The crucial molecular events accompanying protein folding in the cell are still largely unexplored. As nascent polypeptides emerge from the ribosomal exit tunnel, they come in close proximity with the highly negatively charged ribosomal surface. How is the nascent polypeptide influenced by the ribosomal surface? We address this question via the intrinsically disordered protein PIR and a number of its variably charged mutants. Two different populations are identified: one is highly spatially biased, and the other is highly dynamic. The more negatively charged nascent polypeptides emerging from the ribosome are richer in the extremely dynamic population. Hence, nascent proteins with a net negative charge are less likely to interact with the ribosome. Surprisingly, the amplitude of the local motions of the highly dynamic population is much wider than that of disordered polypeptides under physiological conditions, implying that proximity to the ribosomal surface enhances the molecular flexibility of a subpopulation of the nascent protein, much like a denaturing agent would. This effect could be important for a proper structural channeling of the nascent protein and the prevention of cotranslational kinetic trapping. Interestingly, a significant population of the highly spatially biased nascent chain, probably interacting extensively with the ribosome, is present even for very negatively charged nascent proteins. This "sticking" effect likely serves to protect nascent proteins (e.g., from cotranslational aggregation). In all, our results highlight the influence of the ribosome in nascent protein dynamics and show that the ribosome's function in protein biogenesis extends well beyond catalysis of peptide bond formation.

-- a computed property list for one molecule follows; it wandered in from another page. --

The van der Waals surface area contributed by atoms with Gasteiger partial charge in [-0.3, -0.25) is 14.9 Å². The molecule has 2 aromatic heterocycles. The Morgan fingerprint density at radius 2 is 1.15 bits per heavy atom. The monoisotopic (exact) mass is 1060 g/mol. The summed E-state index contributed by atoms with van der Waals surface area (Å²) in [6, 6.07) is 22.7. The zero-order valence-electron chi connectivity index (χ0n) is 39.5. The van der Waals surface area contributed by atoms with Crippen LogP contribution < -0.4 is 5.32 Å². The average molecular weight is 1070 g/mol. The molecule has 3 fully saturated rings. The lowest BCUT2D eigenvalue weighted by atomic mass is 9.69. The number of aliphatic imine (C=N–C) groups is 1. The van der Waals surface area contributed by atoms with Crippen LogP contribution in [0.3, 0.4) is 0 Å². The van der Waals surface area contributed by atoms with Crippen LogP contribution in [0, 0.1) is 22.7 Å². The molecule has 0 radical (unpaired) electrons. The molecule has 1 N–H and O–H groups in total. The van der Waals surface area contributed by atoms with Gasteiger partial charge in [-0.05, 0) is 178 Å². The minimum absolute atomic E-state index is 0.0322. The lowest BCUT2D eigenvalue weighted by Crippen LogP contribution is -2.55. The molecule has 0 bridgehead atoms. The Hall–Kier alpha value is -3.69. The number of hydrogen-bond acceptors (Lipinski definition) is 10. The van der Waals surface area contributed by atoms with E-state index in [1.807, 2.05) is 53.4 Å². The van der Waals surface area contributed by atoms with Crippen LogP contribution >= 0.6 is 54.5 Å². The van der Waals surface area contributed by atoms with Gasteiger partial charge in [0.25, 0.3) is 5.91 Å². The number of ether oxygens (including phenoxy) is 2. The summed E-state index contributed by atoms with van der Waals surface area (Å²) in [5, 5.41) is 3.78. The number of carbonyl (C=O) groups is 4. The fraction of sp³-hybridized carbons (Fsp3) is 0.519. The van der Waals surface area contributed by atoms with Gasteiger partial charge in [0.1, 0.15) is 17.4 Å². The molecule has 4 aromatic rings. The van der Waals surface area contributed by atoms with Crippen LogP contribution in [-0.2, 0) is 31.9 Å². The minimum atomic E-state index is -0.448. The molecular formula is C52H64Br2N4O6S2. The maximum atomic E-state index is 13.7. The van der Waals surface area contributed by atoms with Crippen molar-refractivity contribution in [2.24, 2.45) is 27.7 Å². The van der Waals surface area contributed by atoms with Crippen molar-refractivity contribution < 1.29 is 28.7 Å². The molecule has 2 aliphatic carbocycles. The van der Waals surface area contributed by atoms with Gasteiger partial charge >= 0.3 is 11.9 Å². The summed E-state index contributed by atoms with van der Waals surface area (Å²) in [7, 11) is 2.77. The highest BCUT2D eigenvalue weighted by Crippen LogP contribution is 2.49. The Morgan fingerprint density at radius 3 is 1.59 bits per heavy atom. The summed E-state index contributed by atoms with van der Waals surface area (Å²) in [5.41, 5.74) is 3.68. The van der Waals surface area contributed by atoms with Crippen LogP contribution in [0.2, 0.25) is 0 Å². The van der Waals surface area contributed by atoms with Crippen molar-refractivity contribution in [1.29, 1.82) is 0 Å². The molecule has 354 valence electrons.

ASJC Scopus subject areas
- Molecular Medicine